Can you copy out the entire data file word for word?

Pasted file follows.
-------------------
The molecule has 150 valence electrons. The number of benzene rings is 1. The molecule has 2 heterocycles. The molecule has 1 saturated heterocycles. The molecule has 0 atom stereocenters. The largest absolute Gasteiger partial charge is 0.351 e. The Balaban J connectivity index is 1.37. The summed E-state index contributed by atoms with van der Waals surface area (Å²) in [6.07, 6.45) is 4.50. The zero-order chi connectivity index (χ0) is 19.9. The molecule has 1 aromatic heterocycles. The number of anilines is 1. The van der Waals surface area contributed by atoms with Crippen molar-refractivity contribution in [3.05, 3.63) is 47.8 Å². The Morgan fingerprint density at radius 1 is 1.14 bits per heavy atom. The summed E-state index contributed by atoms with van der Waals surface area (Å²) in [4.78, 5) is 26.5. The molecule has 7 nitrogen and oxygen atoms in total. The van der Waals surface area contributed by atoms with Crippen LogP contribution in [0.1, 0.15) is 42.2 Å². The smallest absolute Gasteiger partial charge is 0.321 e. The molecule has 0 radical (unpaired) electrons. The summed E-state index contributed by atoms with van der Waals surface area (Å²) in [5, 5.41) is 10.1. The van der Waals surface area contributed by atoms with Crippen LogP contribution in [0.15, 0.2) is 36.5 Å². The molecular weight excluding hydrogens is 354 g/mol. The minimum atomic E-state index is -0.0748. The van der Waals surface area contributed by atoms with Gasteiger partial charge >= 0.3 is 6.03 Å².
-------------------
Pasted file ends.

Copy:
The molecule has 150 valence electrons. The number of benzene rings is 1. The molecule has 2 heterocycles. The molecule has 1 saturated heterocycles. The molecule has 0 atom stereocenters. The largest absolute Gasteiger partial charge is 0.351 e. The Balaban J connectivity index is 1.37. The summed E-state index contributed by atoms with van der Waals surface area (Å²) in [6.07, 6.45) is 4.50. The zero-order chi connectivity index (χ0) is 19.9. The molecule has 1 aromatic heterocycles. The number of anilines is 1. The van der Waals surface area contributed by atoms with Crippen molar-refractivity contribution in [3.05, 3.63) is 47.8 Å². The Morgan fingerprint density at radius 1 is 1.14 bits per heavy atom. The summed E-state index contributed by atoms with van der Waals surface area (Å²) in [4.78, 5) is 26.5. The molecule has 7 nitrogen and oxygen atoms in total. The van der Waals surface area contributed by atoms with Crippen LogP contribution in [0.1, 0.15) is 42.2 Å². The smallest absolute Gasteiger partial charge is 0.321 e. The molecule has 0 radical (unpaired) electrons. The summed E-state index contributed by atoms with van der Waals surface area (Å²) in [5, 5.41) is 10.1. The van der Waals surface area contributed by atoms with Crippen LogP contribution in [0.15, 0.2) is 36.5 Å². The molecular weight excluding hydrogens is 354 g/mol. The minimum atomic E-state index is -0.0748. The van der Waals surface area contributed by atoms with Gasteiger partial charge >= 0.3 is 6.03 Å².